Johnson handily won re-nomination to his twelfth full term in the U.S. House in the Republican primary held on March 4. He polled 30,943 votes (80.5 percent); two challengers, Josh Loveless and Harry Pierce, held the remaining combined 19.5 percent of the votes cast.
Johnson won reelection to his 13th full term in the general election held on November 8, 2016. With 193,684 votes (61.2 percent), he defeated Democrat Adam P. Bell, who polled 109,420 (34.6 percent). Scott Jameson and Paul Blair, the nominees of the Libertarian and Green parties, polled 10,448 votes (3.3 percent) and 2,915 (0.92 percent), respectively.
Three days after being sworn in for his 14th term overall and his 13th full term, Johnson announced he would not run for reelection.
In the House, Johnson was an ardent conservative. By some views, Johnson had the most conservative record in the House for three consecutive years, opposing pork barrel projects of all kinds, voting for more IRAs and against extending unemployment benefits. The conservative watchdog group Citizens Against Government Waste consistently rated him as being friendly to taxpayers. Johnson was a signer of Americans for Tax Reform's Taxpayer Protection Pledge.
Johnson was a member of the conservative Republican Study Committee, and joined Dan Burton, Ernest Istook, and John Doolittle in refounding it in 1994 after Newt Gingrich pulled its funding. He alternated as chairman with the other three co-founders in the late 1990s.
On the Ways and Means Committee, he was an early advocate and, then, sponsor of the successful repeal in 2000 of the earnings limit for Social Security recipients. He proposed the Good Samaritan Tax Act to allow corporations to take a tax deduction for charitable giving of food. He chaired the Subcommittee on Employer-Employee Relations, where he encouraged small business owners to expand their pension and benefits for employees. In December 2016, Johnson introduced H.R. 6489, a bill that would decrease Social Security payments to retired individuals and require individuals to wait two additional years in order to qualify for full retirement payments.
Johnson opposed calls for government intervention in the name of energy reform if such reform would hamper the market and or place undue burdens on individuals seeking to earn decent wages. He called for allowing additional drilling for oil in Alaska.
In December 2017, Johnson signed a letter from Congress (along with 106 other Congress members) to FCC Chairman Ajit Pai supporting his plan to repeal net neutrality ahead of the commission's vote.
- Committee on Ways and Means (Interim Chairman)
- Joint Committee on Taxation
- Immigration Reform Caucus
- United States Congressional International Conservation Caucus
- Public Pension Reform Caucus
- Sportsmen's Caucus
Johnson was married to Shirley L. Melton of Dallas from 1950 until her death on December 3, 2015. They had three children together (Gini, Beverly, and Bob) and ten grandchildren. Bob predeceased both his parents in 2013.
Johnson died on May 27, 2020 in Plano, Texas, the city where he lived the last years of his life. The cause of death was not disclosed but a former spokesperson had announced it was unrelated to COVID-19. He was 89.
Johnson's decorations and awards included:
|US Air Force Command Pilot Badge|
|Air Force Parachutist Badge|
Other awards and honorsEdit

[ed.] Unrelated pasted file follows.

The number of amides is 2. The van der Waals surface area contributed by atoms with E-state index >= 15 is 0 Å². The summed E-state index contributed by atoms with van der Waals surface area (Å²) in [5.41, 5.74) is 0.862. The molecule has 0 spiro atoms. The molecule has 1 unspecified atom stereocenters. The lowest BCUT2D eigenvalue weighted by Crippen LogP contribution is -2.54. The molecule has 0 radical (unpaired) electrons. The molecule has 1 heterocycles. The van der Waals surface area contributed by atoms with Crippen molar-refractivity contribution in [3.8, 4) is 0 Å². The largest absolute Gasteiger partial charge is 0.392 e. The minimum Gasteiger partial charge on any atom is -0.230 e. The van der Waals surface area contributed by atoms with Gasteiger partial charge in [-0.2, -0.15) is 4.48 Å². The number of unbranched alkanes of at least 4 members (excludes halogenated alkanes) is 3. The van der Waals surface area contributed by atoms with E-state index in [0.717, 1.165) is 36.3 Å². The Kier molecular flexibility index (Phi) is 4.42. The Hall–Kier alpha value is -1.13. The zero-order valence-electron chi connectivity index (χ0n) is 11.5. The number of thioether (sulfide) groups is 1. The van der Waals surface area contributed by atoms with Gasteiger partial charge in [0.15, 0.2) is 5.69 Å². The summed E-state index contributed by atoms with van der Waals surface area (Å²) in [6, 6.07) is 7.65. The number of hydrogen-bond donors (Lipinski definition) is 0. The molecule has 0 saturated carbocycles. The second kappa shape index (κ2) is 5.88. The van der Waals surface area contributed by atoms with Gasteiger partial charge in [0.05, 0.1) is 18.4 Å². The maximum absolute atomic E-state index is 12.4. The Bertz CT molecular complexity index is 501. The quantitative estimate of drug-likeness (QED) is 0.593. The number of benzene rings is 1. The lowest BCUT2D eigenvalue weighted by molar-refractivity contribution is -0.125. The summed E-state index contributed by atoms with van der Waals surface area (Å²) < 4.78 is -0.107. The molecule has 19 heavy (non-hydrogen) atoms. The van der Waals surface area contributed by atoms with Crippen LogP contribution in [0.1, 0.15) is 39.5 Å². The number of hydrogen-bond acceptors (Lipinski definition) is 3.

- 1990: Johnson was inducted into the Woodrow Wilson High School Hall of Fame.
- October 2009: the Congressional Medal of Honor Society awarded Johnson the National Patriot Award, the Society's highest civilian award given to Americans who exemplify patriotism and strive to better the nation.
- 2011: Freedom of Flight award
- March 2016: Congressional Patriots Award
- April 2016: Patriot Award
- 2015: Johnson was inducted into the International Air & Space Hall of Fame at the San Diego Air & Space Museum.
- Scott Bland; Kyle Cheney (January 6, 2017). "Texas Rep. Sam Johnson announces he won't run for reelection". Politico.
- "With McCain's Death, Carper Is Senate's Only Vietnam Veteran". Bloomberg Government. August 26, 2018. Retrieved December 12, 2018.
- Neal, John Whitman Monroe (1976). Neighbours. Taylor Publishing Company. p. 86.
- "Mima Nabors Johnson (1903-1992) - Find A Grave..." www.findagrave.com. Retrieved May 28, 2020.
- U.S. Congress.Biographical Directory of the United States Congress: Sam Johnson
- Rotunda Yearbook. Dallas, Texas: Southern Methodist University. 1951. p. 284.
- Weissert, Will (May 27, 2020). "Sam Johnson, ex-Texas GOP congressman and Vietnam POW, dies". Associated Press. Retrieved May 27, 2020.
- Morreale, Johnny (November 8, 2016). "Business school alumnus re-elected in Texas congressional race". The GW Hatchet. Retrieved May 27, 2020.
- "BUZZ" (PDF). AIR FORCE Magazine.
- "U.S. Congressman Sam Johnson : Serving the 3rd District of Texas". Samjohnson.house.gov. Retrieved August 29, 2010.
- Swartsell, Nick (May 27, 2020). "Longtime Texas congressman Sam Johnson, POW in Vietnam, dies at age 89". The Dallas Morning News. Retrieved May 27, 2020.
- Adams, Lorraine. "Perot's Interim Partner Spent 71⁄2 Years As Pow", Dallas Morning News, March 11, 1992. Accessed July 2, 2008. "He was one of the Alcatraz Gang – a group of 11 prisoners of war who were separated because they were leaders of the prisoners' resistance."
- Rochester, Stuart; and Kiley, Frederick. "Honor Bound: American Prisoners of War in Southeast Asia, 1961–1973", 2007, Naval Institute Press; ISBN 1-59114-738-7, via Google Books, p. 326. Retrieved July 8, 2008.
- Stockdale, James B. "George Coker for Beach Schools", letter to The Virginian-Pilot, March 26, 1996.
- Johnston, Laurie (December 18, 1974). "Notes on People, Mao Meets Mobutu in China". The New York Times. Retrieved May 3, 2010.
- Kimberlin, Joanne (November 11, 2008). "Our POWs: Locked up for 6 years, he unlocked a spirit inside". The Virginian Pilot. Landmark Communications. pp. 12–13. Retrieved November 11, 2008.